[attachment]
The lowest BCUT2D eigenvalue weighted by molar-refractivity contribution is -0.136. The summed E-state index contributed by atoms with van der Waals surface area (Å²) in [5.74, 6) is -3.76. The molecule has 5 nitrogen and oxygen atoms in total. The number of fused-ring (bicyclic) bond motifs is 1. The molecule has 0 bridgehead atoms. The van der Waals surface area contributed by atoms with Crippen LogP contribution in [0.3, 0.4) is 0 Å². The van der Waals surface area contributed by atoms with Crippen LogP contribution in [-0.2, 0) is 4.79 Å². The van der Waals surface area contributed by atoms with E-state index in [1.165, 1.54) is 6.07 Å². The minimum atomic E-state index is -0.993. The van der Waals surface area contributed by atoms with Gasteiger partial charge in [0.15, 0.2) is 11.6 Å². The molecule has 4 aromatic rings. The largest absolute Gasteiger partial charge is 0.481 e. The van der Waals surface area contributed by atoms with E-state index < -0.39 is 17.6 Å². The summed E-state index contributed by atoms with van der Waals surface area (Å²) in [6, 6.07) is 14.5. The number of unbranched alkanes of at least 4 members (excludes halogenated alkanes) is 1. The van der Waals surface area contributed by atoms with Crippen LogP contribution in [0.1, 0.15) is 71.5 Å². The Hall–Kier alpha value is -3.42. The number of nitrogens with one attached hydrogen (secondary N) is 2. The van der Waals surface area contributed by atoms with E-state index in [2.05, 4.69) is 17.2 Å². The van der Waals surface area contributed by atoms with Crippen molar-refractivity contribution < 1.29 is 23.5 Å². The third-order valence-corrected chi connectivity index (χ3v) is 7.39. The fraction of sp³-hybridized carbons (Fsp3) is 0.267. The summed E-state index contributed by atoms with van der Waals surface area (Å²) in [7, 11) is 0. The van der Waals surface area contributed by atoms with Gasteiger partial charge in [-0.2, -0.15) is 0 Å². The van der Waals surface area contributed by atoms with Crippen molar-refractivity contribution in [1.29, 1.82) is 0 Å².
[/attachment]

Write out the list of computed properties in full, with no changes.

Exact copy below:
The lowest BCUT2D eigenvalue weighted by molar-refractivity contribution is -0.136. The summed E-state index contributed by atoms with van der Waals surface area (Å²) in [5.74, 6) is -3.76. The molecule has 5 nitrogen and oxygen atoms in total. The number of fused-ring (bicyclic) bond motifs is 1. The molecule has 0 bridgehead atoms. The van der Waals surface area contributed by atoms with Crippen LogP contribution in [0.3, 0.4) is 0 Å². The van der Waals surface area contributed by atoms with Crippen LogP contribution in [-0.2, 0) is 4.79 Å². The van der Waals surface area contributed by atoms with E-state index in [1.165, 1.54) is 6.07 Å². The minimum atomic E-state index is -0.993. The van der Waals surface area contributed by atoms with Gasteiger partial charge in [0.15, 0.2) is 11.6 Å². The molecule has 4 aromatic rings. The largest absolute Gasteiger partial charge is 0.481 e. The van der Waals surface area contributed by atoms with E-state index < -0.39 is 17.6 Å². The summed E-state index contributed by atoms with van der Waals surface area (Å²) in [6, 6.07) is 14.5. The number of unbranched alkanes of at least 4 members (excludes halogenated alkanes) is 1. The van der Waals surface area contributed by atoms with Crippen LogP contribution in [0.1, 0.15) is 71.5 Å². The Hall–Kier alpha value is -3.42. The number of nitrogens with one attached hydrogen (secondary N) is 2. The van der Waals surface area contributed by atoms with E-state index in [2.05, 4.69) is 17.2 Å². The van der Waals surface area contributed by atoms with Crippen molar-refractivity contribution < 1.29 is 23.5 Å². The third-order valence-corrected chi connectivity index (χ3v) is 7.39. The fraction of sp³-hybridized carbons (Fsp3) is 0.267. The summed E-state index contributed by atoms with van der Waals surface area (Å²) in [7, 11) is 0. The van der Waals surface area contributed by atoms with Gasteiger partial charge in [-0.2, -0.15) is 0 Å². The van der Waals surface area contributed by atoms with Crippen molar-refractivity contribution in [1.29, 1.82) is 0 Å².